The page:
A **compound inequality** includes two inequalities in one statement. A statement such as [latex]4<x\le 6[/latex] means [latex]4<x[/latex] and [latex]x\le 6[/latex]. There are two ways to solve compound inequalities: separating them into two separate inequalities or leaving the compound inequality intact and performing operations on all three parts at the same time. We will illustrate both methods.

### Example 7: Solving a Compound Inequality

Solve the compound inequality: [latex]3\le 2x+2<6[/latex].

### Solution

The first method is to write two separate inequalities: [latex]3\le 2x+2[/latex] and [latex]2x+2<6[/latex]. We solve them independently.

Then, we can rewrite the solution as a compound inequality, the same way the problem began.

In interval notation, the solution is written as [latex]\left[\frac{1}{2},2\right)[/latex].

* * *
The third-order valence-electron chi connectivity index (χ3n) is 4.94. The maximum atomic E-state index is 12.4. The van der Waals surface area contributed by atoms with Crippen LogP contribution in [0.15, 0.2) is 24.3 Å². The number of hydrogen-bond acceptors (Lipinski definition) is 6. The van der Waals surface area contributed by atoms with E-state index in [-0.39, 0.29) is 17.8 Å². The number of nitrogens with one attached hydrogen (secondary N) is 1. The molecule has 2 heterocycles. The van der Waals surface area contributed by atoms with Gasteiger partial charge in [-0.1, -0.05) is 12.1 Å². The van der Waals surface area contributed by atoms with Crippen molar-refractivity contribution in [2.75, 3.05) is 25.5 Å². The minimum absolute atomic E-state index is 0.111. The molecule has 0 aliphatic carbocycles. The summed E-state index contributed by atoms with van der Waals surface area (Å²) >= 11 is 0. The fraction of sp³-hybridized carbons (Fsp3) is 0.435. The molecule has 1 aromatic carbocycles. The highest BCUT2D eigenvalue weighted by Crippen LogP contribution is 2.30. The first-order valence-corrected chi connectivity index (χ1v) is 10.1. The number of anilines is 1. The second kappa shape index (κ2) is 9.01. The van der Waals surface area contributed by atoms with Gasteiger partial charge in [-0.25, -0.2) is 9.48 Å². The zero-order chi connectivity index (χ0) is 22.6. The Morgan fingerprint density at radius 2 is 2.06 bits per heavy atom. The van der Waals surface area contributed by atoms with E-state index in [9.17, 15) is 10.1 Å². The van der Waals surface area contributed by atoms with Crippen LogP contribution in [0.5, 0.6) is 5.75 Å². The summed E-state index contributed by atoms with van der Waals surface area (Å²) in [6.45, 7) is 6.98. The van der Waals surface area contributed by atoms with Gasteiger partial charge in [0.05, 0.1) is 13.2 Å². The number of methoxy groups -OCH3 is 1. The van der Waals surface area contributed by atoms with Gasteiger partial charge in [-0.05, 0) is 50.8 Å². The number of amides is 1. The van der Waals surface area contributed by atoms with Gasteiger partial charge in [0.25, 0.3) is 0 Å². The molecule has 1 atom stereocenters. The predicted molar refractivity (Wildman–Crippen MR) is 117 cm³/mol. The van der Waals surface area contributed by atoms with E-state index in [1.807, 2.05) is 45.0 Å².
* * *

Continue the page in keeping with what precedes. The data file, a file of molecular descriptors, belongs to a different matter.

The second method is to leave the compound inequality intact, and perform solving procedures on the three parts at the same time.

We get the same solution: [latex]\left[\frac{1}{2},2\right)[/latex].

### Example 8: Solving a Compound Inequality with the Variable in All Three Parts

Solve the compound inequality with variables in all three parts: [latex]3+x>7x - 2>5x - 10[/latex].

### Solution

Lets try the first method. Write two inequalities**:**

The solution set is [latex]-4<x<\frac{5}{6}[/latex] or in interval notation [latex]\left(-4,\frac{5}{6}\right)[/latex]. Notice that when we write the solution in interval notation, the smaller number comes first. We read intervals from left to right, as they appear on a number line.